Aussie mining jobs at risk amid shift towards automation

Mining giant Rio Tinto this year launched a series of trains installed with "driverless" tech. The trains carry iron ore from remote mines to coastal ports, without having to swop drivers along the way. PHOTO: RIO TINTO
Mining giant Rio Tinto this year launched a series of trains installed with "driverless" tech. The trains carry iron ore from remote mines to coastal ports, without having to swop drivers along the way. PHOTO: RIO TINTO

SYDNEY • In north-west Australia, a series of trains installed with new "driverless" technology has been deployed to deliver iron ore from 16 remote mines to coastal ports, in what has been labelled "the world's biggest robot".

The 2.4km-long trains, officially launched earlier this year by mining giant Rio Tinto, travel across 1,700km of tracks. The round-trip journeys can reportedly take up to 46 hours, but there is no need to swop tired drivers along the way. The trains are operated from a control room in Perth 1,500km away.

Labelled a world first, the A$940 million (S$889 million) project reflects a significant shift in the mining sector as companies increasingly look to automated processes and robotics.

New technologies such as driverless trucks and trains and robotic drills can improve safety and efficiency for mining firms, but they can also lead to heavy losses of jobs in a sector that has traditionally required significant workforces.

For Australia, which has been enjoying soaring commodities trade, these changes may mean that the industry no longer delivers the sudden bursts of jobs that typically accompany mining booms.

In Western Australia, the centre of the nation's mining sector, there are about 106,000 people employed in the industry. Employment there has increased in recent years and is almost at the level during the peak of the mining investment boom in 2013, when 116,000 people were working in the sector.

Professor Allan Trench from the University of Western Australia, an expert on mineral economics, said automation was having a significant effect.

Firms can now operate their processes in the Pilbara region from control centres in Perth, which "are like the helm of the Starship Enterprise", he told The Straits Times, referring to science-fiction series Star Trek. "Inevitably there is a reduction in people. I don't think you can get away from that. It is the more manual tasks that disappear."

He said the biggest changes were occurring in mines involving large-scale operations, such as those extracting iron and copper ore. Operations such as gold mines were harder to automate, he added.

  • 106,000

  • Number of people employed in the mining industry in Western Australia, the centre of Australia's mining sector.

The mining sector's strength has encouraged firms to invest in new projects. But there are growing questions about how many jobs these - and such mining surges in the future - might produce.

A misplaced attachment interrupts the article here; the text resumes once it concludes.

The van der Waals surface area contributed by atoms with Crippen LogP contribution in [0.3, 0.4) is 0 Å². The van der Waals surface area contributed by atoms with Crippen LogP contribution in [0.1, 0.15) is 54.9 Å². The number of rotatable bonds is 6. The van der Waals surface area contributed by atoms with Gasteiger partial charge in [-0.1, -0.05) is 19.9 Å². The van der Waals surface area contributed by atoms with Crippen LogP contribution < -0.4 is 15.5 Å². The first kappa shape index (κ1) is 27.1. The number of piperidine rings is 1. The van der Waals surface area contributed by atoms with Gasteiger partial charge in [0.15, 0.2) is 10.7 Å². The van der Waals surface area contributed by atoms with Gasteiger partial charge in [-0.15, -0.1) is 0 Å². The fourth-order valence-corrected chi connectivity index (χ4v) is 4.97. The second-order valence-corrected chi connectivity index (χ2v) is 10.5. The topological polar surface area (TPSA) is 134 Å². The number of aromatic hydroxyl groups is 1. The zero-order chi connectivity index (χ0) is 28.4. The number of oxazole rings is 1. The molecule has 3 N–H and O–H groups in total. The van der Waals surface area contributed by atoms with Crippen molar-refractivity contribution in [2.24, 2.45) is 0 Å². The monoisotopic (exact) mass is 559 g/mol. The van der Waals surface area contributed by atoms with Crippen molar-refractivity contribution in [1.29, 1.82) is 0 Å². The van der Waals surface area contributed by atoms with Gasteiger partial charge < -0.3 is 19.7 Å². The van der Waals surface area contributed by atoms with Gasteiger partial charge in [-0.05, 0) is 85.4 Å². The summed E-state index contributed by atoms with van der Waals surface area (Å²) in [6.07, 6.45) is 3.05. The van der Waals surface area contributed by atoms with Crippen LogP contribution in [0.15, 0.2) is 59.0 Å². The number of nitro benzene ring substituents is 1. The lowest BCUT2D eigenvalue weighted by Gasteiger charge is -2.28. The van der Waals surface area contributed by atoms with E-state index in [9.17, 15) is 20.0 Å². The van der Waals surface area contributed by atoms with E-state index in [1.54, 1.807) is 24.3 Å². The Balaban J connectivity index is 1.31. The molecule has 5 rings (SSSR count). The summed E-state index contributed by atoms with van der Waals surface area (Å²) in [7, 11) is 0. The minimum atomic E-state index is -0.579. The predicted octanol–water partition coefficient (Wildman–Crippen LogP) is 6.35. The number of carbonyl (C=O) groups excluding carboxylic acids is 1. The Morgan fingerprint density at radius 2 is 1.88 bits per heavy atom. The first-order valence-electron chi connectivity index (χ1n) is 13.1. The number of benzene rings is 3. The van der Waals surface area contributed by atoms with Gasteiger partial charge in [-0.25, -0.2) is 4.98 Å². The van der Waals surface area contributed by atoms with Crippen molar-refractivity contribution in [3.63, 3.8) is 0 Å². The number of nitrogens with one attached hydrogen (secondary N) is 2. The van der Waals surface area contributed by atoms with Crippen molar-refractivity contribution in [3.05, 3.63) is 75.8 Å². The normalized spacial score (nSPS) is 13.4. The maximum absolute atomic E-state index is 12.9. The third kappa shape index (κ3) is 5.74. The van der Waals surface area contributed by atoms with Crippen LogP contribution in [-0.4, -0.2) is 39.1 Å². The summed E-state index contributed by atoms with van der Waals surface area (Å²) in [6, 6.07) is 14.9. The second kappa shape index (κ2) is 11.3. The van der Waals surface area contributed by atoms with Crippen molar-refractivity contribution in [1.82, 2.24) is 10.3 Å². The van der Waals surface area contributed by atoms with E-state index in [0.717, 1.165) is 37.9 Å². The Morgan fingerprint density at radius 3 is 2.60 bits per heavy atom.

A report from consulting firm McKinsey & Company earlier this year found that automation will take a heavy toll on remote mining areas such as the Pilbara. It said that by 2030, automation will have a "considerable impact on local communities" in parts of the region where mining can account for almost 60 per cent of jobs.

"Across regions, the impact could vary from 21 per cent in city centres dominated by professional services to over 30 per cent in mining regions like the Pilbara," it said.

Despite Australia's decade-long mining boom ending more than five years ago, trade in commodities has continued to surge. Last year, Australia exported A$217 billion worth of minerals and fuels, up from A$142 billion in 2016 and A$160 billion at the peak of the boom in 2011.

The recent increase has been due to high coal and iron ore prices, as well as continued strong demand from China. In June, Australia supplied a record 74 per cent of China's imported iron ore.

Mr Jim Walker, chair of Western Australia's State Training Board, said automated mines will still need workers, but that their skill requirements will be different from those of traditional operations.

"It does replace jobs," he told ABC News. "But what's actually happening in the mining operations right now, they still need people to service the equipment, they still need people to work in the control rooms, they still need people to get the equipment running every day."

Prof Trench said he believed that larger mining companies were increasingly looking to adopt automated processes, but that smaller firms remained dependent on traditional workforces. "At the moment, if you lose a job as a truck driver in a big company, you can still get a job at a smaller company."

Jonathan Pearlman

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A version of this article appeared in the print edition of The Straits Times on September 16, 2019, with the headline Aussie mining jobs at risk amid shift towards automation. Subscribe